Interview: New Weightmans data analytics tool saves average of £285k per case 

We speak to Weightmans partner Will Quinn about Weightmans new tool PREDiCT, which is based on 10-years of data and will help insurers to settle cases faster.

After 10 years of collating and analysing data from its large loss claims, Weightmans has launched a tool that it says can save insurers an average of £285,000 a case, by reducing the reserves they have to commit and the time it takes to settle cases.  

PREDiCT has been developed by Weightmans’ in-house data scientists based on data from more than 1,000 individual large loss claims, which are typically six-figure serious injury claims. The data has been collated and tagged in Weightman’s case management system, Thomson Reuters MatterSphere. 

Weightmans partner Will Quinn specialises in helping insurers with large loss claims and has been a partner since 2000. Explaining the need for the tool and the problem it solves, he told Legal IT Insider: “Say a cyclist goes over a pothole and breaks their neck and ends up tetraplegic. We will often be instructed by an insurer within a week. They will want us to do an investigation and they will put on a reserve to cover their financial exposure. We are talking about multi-million-pound cases, and we were finding that there was no consistency in approach.” 

Estimating a reserve often happens in a vacuum, without sight of medical records, however by analysing data from previous cases, it’s possible to say more accurately what the pay-out is likely to be. Quinn said: “We found that in 41% of cases they over-reserved on damages, which equates to a sum of £288m. So the insurers in those cases had set aside £288m that was released when they reached settlement, locking up sums that impact on their profitability.” 

The data exercise started a decade ago – long before many firms had worked out the importance or value of their data – and Quinn said: “We deal with hundreds of cases a year and had access to lots of data, but we weren’t collating it in a meaningful way. So, we set off on a data journey 10 years ago and it’s taken that long to reach a size that we can use.”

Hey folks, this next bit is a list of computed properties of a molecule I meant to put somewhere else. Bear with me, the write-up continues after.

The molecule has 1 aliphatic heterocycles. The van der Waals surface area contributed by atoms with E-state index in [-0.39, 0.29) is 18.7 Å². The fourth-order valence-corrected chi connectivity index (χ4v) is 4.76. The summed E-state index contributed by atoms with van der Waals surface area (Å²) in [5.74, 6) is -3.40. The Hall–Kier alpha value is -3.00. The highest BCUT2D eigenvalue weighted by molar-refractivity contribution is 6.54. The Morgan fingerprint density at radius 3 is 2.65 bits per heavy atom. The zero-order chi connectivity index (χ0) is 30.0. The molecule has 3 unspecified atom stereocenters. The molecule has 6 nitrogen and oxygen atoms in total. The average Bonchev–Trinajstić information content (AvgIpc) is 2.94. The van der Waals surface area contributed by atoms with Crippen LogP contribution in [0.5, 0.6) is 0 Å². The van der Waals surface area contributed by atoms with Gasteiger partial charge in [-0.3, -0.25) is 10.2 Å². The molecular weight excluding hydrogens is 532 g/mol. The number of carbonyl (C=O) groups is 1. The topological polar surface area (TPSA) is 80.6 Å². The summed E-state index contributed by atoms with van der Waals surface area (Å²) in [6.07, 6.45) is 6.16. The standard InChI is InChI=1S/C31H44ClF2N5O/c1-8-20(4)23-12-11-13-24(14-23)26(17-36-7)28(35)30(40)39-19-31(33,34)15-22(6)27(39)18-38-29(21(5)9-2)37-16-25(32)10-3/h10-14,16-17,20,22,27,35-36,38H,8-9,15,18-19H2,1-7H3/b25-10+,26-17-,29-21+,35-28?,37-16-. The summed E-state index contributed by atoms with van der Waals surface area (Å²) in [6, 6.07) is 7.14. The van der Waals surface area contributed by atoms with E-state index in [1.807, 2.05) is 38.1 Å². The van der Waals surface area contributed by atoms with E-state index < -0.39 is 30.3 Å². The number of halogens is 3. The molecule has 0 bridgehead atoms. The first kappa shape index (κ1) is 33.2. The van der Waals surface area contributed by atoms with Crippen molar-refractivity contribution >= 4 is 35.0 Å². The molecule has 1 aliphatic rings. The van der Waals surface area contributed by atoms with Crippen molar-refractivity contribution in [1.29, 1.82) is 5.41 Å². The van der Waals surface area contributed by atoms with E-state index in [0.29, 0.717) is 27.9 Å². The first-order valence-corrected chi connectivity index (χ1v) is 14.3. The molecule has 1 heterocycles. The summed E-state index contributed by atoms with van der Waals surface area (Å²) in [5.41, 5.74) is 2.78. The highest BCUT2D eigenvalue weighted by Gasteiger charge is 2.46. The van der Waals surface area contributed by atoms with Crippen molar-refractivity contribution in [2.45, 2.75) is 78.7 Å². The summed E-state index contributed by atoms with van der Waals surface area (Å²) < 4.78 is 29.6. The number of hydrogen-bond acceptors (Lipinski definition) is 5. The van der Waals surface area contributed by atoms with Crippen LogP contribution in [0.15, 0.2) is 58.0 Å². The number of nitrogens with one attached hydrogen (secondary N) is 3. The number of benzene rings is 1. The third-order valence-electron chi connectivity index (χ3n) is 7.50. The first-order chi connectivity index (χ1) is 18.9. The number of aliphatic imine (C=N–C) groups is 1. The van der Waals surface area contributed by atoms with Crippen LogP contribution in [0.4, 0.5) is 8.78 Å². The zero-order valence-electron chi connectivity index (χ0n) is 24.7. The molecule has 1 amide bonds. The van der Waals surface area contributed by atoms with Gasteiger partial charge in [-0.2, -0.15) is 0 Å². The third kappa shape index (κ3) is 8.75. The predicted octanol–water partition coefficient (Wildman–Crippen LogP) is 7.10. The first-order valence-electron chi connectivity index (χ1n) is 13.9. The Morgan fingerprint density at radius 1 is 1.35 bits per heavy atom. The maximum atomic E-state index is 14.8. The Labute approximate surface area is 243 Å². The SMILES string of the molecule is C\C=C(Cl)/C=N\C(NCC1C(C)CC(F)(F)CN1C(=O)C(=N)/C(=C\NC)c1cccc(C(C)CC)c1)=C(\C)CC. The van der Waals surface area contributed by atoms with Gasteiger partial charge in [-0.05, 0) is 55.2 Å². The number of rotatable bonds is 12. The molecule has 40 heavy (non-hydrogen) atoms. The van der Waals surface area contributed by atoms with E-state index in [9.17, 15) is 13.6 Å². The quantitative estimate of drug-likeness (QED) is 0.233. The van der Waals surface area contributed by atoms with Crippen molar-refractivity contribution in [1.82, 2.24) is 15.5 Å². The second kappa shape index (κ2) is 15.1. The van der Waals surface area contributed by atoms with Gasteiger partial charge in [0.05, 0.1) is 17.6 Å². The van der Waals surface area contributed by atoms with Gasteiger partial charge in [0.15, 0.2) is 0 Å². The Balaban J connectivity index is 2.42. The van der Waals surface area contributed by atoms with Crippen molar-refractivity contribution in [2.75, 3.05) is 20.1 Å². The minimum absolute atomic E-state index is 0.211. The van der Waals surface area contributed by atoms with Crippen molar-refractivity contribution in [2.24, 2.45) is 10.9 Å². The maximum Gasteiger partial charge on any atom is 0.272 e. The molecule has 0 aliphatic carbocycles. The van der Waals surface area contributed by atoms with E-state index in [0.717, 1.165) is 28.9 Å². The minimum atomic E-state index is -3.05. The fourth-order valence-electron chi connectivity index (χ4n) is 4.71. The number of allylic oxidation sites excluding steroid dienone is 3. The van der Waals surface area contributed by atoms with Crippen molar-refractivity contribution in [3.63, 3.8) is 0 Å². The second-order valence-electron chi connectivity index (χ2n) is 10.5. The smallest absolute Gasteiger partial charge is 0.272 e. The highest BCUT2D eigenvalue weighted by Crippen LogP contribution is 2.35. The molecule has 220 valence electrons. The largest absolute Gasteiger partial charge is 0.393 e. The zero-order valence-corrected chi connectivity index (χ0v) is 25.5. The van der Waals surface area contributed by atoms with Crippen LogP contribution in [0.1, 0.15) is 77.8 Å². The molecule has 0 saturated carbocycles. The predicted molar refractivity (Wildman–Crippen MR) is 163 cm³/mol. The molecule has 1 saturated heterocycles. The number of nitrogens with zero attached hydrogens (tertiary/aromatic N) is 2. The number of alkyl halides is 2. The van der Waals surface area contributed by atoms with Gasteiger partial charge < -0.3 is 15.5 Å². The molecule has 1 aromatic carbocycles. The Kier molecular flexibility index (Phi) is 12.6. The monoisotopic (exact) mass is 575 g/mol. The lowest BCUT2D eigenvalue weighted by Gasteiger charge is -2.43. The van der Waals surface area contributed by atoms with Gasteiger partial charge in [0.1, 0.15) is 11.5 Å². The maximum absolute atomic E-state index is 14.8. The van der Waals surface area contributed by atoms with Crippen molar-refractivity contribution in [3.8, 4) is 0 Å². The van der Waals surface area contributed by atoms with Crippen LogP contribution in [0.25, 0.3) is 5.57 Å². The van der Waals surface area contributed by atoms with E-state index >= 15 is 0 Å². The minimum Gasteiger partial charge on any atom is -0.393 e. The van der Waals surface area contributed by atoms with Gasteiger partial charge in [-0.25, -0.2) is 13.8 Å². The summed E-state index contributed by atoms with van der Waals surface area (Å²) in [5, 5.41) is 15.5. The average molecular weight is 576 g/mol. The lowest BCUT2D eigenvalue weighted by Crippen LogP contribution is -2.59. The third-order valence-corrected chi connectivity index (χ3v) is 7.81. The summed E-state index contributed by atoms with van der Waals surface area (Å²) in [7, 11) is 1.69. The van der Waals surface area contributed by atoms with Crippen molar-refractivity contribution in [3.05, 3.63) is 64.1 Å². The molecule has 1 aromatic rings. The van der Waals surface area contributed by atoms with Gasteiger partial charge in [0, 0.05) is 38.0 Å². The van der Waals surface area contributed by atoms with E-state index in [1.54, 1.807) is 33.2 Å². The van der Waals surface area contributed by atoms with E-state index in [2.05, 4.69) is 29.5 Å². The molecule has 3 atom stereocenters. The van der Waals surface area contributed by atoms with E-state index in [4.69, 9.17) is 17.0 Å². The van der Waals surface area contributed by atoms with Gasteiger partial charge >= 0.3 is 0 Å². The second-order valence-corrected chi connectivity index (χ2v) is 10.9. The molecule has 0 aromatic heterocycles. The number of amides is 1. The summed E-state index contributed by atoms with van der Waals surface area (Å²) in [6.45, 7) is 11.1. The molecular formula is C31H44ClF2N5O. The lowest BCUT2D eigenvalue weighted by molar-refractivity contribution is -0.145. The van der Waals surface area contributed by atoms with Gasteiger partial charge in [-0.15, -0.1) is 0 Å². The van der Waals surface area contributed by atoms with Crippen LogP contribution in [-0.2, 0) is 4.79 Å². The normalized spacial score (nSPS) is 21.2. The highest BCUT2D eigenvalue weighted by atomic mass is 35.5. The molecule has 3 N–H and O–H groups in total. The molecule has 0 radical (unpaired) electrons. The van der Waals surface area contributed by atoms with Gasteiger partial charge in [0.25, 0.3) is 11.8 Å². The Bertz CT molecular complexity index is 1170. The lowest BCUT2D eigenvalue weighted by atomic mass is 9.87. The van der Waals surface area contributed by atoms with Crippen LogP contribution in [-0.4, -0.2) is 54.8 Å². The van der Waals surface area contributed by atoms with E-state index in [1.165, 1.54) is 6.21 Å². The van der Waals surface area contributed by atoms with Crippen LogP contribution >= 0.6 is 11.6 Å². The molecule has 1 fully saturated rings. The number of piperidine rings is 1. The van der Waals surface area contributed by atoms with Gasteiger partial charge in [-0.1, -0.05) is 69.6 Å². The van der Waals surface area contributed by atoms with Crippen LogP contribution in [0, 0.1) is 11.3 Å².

The firm has been very granular in the data it captures – there are over 240 fields for each case. These include key indicators such as how long the patient is in hospital and whether they were wearing a seatbelt if they are involved in a road traffic accident. If a claimant wasn’t wearing a seatbelt, they lose 25% of damages, but that wasn’t necessarily being accounted for in the early stages. 

Quinn says: “We worked with our data scientists to create a model and input key indicators into the model to generate a range of outputs.” Those indicators include likely damages; claimants costs; and the lifecycle of the claim. 

There are two ways that using this data improves the result for insurers. Firstly it helps them to improve the accuracy of their reserves. But secondly, it can accelerate the speed with which a claim is dealt, by enabling an insurer to make an offer at an earlier date. 

The data analysis exercise has been extensive, and Quinn says: “We recognised that for this to be meaningful analysis and benchmarking that we need to know that we are comparing like with like. It took us a lot of time to think about what the features are of large cases that will drive outcomes. So how long were they in hospital? How long were they on a ventilator?”  

This inevitably requires that case handlers capture a lot of data both at the beginning and during a matter and Quinn says: “It wasn’t that popular when we set off.” However, the knowledge that insurance is a competitive market and that this kind of intelligence will give the firm an advantage has been the ‘carrot’ that complements a fair amount of coercion and Quinn says: We have a good team and people understand the value of the tool and its importance to clients.” 

The tool is particularly strong in some areas and Quinn says: “In some areas we could do with more data but in areas such as brain injury, we have good data and are confident that the model performs well.” 

The data scientists began working on the tool around two years ago and it has gone through various iterations. There was a lot of engagement with clients at the outset around what the firm was trying to achieve and now its live, Weightmans is tracking PREDiCT’s performance. Quinn says: “Some firms are really engaged and want to drive performance and consistency. Others want to see how it performs. It’s a journey and we are at different places with different clients.” 

Quinn is keen to stress that the model is not a substitute for the firm’s lawyers or case handlers and says: “It’s about trying to support them with a tool that will validate their processes,” adding, “Insurers can use the model to increase their confidence and make an offer even when they don’t have all the evidence to hand.” 

Some firms worry that tools such as this will cannibalise their income by, for example, reducing the amount of work required. Quinn is candid that they are still working out the costs structure.  

One would hope that insurers – or any clients for that matter – will recognise that work completed far faster is worth more to them, not less.